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I am doing some research on string matching algorithms. One of the most usable I came across is the one my cellphone uses (android 2.3.4 on SE xPeria neo v).

enter image description here

As seen in the screenshot, I pressed the characters jiw which are near the ones I wanted and it suggested correctly.

It seems like the algorithm is similar to levenstein distance (distance between my input and the dictionary). Somehow the near characters have some value in the string-matching.

Any idea about the algorithm being used?

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Can some of the close-voters explain why they think this is non-constructive? The question is very precise ("What algorithm is used?") and the source code for the system is publicly available so the question may be possible to answer. –  Emil Vikström Jun 16 '12 at 19:07
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+1 for a concise, answerable, interesting question. –  goat Jun 16 '12 at 19:10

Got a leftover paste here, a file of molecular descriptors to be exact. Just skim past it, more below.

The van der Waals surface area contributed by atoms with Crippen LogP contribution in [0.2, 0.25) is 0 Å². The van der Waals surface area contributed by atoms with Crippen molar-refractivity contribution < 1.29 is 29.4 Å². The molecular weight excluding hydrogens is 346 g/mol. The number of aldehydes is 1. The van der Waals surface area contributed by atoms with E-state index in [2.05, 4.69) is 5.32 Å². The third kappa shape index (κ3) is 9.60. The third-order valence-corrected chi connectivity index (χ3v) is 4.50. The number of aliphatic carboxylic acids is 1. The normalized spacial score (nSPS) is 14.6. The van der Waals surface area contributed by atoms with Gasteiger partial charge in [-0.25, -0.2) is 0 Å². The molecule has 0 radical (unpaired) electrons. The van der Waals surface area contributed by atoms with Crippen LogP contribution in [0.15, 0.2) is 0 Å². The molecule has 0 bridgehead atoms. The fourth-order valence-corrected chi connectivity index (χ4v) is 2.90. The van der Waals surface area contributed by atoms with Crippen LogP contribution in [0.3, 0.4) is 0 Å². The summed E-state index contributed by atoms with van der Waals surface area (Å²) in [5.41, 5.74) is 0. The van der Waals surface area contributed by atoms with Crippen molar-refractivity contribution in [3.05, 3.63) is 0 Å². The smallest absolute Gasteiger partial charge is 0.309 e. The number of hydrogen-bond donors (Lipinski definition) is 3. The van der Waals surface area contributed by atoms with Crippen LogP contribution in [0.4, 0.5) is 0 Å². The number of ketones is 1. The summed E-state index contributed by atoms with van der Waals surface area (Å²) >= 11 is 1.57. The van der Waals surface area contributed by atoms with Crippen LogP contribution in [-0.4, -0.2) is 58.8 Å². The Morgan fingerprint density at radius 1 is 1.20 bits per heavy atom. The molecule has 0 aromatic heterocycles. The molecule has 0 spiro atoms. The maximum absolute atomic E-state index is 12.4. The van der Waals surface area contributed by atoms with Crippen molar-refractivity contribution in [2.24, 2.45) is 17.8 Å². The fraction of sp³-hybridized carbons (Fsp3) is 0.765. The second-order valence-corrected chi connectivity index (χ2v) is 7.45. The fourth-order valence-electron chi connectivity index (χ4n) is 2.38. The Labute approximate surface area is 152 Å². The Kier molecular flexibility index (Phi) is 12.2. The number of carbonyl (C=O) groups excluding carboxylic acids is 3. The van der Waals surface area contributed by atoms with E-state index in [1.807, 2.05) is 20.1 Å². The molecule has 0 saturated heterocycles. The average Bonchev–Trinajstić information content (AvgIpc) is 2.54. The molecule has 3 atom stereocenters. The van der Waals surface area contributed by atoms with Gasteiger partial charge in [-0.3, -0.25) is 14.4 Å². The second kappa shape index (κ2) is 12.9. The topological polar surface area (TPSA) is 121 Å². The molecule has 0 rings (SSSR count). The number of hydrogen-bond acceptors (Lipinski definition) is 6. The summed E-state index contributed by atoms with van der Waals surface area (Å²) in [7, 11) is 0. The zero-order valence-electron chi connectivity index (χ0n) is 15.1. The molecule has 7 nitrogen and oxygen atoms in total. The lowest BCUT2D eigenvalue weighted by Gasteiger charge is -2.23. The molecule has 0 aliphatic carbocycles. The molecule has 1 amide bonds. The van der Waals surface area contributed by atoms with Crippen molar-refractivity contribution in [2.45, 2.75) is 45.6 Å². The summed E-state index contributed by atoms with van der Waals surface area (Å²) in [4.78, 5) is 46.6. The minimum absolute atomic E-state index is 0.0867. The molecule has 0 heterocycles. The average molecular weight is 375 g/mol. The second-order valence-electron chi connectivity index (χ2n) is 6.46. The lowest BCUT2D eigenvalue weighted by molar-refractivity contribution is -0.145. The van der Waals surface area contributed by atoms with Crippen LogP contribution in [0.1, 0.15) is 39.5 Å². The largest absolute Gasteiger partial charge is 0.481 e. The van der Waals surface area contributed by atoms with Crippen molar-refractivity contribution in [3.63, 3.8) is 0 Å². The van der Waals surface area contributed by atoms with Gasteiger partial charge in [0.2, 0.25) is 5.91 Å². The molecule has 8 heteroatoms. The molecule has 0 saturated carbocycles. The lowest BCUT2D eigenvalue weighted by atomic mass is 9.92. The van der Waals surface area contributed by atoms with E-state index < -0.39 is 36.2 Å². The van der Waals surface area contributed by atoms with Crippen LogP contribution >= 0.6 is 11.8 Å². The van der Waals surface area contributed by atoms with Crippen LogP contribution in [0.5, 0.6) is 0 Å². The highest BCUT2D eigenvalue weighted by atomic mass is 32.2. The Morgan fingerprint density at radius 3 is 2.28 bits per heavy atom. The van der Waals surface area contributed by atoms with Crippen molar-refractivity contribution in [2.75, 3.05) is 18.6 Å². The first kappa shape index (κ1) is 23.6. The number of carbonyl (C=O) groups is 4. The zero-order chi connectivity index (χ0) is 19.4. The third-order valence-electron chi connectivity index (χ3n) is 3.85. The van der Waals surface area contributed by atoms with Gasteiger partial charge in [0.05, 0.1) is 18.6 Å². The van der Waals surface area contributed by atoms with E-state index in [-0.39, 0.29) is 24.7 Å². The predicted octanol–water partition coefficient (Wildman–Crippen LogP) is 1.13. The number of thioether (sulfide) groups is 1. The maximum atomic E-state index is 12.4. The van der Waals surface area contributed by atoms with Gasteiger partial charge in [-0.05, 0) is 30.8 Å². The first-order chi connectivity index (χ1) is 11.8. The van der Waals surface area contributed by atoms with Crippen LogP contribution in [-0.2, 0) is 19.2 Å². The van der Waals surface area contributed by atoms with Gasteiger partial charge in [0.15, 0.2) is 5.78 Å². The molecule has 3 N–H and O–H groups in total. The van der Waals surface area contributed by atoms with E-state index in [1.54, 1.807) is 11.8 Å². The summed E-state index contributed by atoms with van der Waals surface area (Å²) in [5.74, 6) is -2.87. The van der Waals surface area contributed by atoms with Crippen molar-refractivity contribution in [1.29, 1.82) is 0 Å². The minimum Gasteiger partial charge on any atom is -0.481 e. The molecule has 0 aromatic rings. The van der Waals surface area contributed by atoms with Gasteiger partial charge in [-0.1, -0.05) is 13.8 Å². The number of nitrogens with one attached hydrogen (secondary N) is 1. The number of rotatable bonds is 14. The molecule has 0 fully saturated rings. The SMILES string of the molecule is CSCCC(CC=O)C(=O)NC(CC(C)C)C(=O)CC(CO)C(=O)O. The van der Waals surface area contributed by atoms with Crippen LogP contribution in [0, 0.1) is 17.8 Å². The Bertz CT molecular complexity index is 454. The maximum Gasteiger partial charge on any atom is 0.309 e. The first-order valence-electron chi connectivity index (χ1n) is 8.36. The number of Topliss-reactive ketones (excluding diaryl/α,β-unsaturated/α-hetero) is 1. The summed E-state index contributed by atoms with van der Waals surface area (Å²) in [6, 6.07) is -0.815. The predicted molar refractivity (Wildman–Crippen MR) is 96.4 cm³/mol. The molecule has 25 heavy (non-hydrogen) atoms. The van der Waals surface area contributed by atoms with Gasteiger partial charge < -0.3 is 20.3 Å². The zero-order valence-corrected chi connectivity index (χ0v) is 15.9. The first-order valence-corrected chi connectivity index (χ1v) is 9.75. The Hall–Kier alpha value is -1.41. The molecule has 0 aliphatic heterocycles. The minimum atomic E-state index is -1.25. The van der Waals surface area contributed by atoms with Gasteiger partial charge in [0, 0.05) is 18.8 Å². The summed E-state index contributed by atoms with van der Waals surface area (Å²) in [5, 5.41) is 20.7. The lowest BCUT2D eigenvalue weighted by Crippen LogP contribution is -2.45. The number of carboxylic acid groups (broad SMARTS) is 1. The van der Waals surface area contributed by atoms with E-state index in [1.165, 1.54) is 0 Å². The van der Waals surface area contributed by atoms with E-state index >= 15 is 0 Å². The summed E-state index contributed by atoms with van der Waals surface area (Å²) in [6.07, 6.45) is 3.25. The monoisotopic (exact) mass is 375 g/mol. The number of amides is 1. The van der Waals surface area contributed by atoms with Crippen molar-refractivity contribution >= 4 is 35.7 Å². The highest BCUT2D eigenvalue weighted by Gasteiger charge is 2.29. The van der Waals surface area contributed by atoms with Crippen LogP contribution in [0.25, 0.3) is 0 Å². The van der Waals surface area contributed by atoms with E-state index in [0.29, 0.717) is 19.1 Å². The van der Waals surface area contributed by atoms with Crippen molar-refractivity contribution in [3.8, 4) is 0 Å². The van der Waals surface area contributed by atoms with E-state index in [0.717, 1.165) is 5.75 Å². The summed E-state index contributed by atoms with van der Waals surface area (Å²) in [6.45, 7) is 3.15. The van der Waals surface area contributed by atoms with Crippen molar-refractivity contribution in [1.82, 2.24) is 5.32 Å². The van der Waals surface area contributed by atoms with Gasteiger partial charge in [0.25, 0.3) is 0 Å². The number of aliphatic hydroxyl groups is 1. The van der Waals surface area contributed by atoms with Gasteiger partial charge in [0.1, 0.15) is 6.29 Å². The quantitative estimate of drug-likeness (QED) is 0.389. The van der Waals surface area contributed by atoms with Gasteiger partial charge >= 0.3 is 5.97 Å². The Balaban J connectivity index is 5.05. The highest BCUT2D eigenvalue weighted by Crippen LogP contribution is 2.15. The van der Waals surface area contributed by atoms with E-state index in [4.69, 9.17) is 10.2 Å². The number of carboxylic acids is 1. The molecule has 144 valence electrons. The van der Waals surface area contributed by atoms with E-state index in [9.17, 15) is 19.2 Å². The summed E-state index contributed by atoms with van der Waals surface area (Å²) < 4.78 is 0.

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Very Interesting programming question, +1 VOTE and good luck for your project –  mm24 Jun 16 '12 at 19:50

2 Answers 2

I pulled the Android source code and looked for spell checking. I found this directory which seems to contain the sources you are looking for:

packages/inputmethods/LatinIME/java/src/com/android/inputmethod/latin/

The file spellcheck/AndroidSpellCheckerService.java looks like the one doing all the heavy work, but Suggest.java also seems to be involved in some way.

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This excellent information retrieval book has a detailed section on Levenstein distance, including weighted variations. The weights could then be taken to be the distance between keys on your keypad.

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Thank you @phs. The article gives much information and points me to my initial suspicion that Levenstein distance is the metric for string comparison in Android. But yet only suspicions.. –  Odys Jun 17 '12 at 0:48

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